The difference between this and -funfolding-creation-threshold=⟨n⟩ is that this one determines if a function definition will be inlined at a call site. The other option determines if a function definition will be kept around at all for potential inlining.


Enable the worker/wrapper transformation after a demand analysis pass.

Exploits strictness and absence information by unboxing strict arguments and replacing absent fields by dummy values in a wrapper function that will inline in all relevant scenarios and thus expose a specialised, unboxed calling convention of the worker function.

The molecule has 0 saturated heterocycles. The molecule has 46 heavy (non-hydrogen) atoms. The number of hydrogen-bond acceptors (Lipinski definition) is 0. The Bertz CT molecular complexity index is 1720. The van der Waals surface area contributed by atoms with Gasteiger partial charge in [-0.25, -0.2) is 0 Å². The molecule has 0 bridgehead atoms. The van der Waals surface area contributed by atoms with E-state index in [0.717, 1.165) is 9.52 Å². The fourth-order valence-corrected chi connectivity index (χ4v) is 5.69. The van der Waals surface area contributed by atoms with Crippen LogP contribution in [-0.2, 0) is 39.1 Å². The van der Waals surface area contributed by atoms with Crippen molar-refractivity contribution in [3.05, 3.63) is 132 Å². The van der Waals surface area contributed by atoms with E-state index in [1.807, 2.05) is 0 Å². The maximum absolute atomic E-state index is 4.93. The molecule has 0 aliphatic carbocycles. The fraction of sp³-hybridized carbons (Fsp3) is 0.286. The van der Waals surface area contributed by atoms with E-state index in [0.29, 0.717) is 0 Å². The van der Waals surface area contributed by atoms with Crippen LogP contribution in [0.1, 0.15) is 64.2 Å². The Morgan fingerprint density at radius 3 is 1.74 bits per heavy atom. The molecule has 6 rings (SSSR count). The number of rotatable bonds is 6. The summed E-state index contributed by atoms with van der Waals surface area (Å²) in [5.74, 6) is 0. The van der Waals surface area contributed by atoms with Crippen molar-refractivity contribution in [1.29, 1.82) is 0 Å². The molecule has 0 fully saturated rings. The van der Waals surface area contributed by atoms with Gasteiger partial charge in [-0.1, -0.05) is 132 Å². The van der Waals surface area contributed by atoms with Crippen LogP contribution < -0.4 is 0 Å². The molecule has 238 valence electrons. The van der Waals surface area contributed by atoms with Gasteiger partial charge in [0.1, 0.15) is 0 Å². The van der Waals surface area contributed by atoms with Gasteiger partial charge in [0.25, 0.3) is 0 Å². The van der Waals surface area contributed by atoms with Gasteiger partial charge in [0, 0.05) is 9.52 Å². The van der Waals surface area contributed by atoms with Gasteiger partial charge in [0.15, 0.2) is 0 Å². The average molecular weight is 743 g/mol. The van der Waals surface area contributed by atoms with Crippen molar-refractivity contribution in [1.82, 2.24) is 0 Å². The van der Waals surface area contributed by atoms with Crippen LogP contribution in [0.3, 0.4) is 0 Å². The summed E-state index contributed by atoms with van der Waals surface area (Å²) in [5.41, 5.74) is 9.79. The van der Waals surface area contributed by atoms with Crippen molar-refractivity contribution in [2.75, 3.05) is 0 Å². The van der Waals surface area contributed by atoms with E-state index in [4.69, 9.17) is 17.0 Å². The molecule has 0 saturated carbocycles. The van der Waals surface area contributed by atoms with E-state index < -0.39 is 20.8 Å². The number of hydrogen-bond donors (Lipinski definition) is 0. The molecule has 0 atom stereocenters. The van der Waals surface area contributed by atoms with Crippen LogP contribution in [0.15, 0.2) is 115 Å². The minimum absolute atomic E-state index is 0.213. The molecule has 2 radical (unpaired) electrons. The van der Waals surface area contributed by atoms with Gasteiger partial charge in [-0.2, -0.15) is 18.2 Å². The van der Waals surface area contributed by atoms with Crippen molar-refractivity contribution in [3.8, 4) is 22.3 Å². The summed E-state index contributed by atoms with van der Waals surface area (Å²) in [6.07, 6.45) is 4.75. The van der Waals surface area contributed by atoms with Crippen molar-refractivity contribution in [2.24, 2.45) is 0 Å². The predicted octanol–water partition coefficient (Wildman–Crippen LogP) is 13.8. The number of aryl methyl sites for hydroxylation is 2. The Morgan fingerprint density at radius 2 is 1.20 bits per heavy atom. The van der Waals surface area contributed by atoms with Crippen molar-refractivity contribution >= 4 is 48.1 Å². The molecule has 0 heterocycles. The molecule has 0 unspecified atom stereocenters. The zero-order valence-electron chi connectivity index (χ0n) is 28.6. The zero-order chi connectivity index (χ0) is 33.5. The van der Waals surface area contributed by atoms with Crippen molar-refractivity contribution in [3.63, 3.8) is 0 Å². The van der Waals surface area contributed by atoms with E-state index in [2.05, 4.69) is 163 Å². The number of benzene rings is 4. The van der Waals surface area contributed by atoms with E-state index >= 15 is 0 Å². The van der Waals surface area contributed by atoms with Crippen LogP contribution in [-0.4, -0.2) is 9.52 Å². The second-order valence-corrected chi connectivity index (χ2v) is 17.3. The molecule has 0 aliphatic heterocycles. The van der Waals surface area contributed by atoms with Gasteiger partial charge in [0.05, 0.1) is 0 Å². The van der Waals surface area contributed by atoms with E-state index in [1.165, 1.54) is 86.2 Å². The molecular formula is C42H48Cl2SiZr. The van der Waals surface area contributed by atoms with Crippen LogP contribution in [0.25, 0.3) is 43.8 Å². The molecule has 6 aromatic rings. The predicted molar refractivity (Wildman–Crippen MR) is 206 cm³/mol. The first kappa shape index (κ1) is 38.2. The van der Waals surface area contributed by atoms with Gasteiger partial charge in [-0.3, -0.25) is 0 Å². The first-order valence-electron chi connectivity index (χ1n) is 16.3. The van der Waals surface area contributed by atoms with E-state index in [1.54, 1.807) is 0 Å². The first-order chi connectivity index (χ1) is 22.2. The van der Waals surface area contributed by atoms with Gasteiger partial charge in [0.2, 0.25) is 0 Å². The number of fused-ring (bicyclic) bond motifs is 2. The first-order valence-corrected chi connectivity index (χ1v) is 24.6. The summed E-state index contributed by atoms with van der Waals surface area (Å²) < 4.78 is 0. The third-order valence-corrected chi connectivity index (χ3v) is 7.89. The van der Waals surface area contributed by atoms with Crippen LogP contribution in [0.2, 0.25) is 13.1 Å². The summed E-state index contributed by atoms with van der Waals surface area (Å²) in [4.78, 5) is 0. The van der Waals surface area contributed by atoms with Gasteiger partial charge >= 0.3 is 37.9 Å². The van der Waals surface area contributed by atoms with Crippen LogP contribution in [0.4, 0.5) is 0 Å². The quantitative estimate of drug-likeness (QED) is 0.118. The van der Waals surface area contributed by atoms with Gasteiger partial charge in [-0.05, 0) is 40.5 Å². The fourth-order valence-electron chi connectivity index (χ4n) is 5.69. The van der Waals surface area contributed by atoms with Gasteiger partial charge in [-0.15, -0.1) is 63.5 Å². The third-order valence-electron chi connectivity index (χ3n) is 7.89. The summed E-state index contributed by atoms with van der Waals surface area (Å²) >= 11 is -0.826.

Implied by -O, and by -fstrictness. Disabled by -fno-strictness. Enabling -fworker-wrapper while demand analysis is disabled (by -fno-strictness) has no effect.


The native code-generator can either dump binary blobs (e.g. string literals) into the assembly file (by using ”.asciz” or ”.string” assembler directives) or it can dump them as binary data into a temporary file which is then included by the assembler (using the ”.incbin” assembler directive).

This flag sets the size (in bytes) threshold above which the second approach is used. You can disable the second approach entirely by setting the threshold to 0.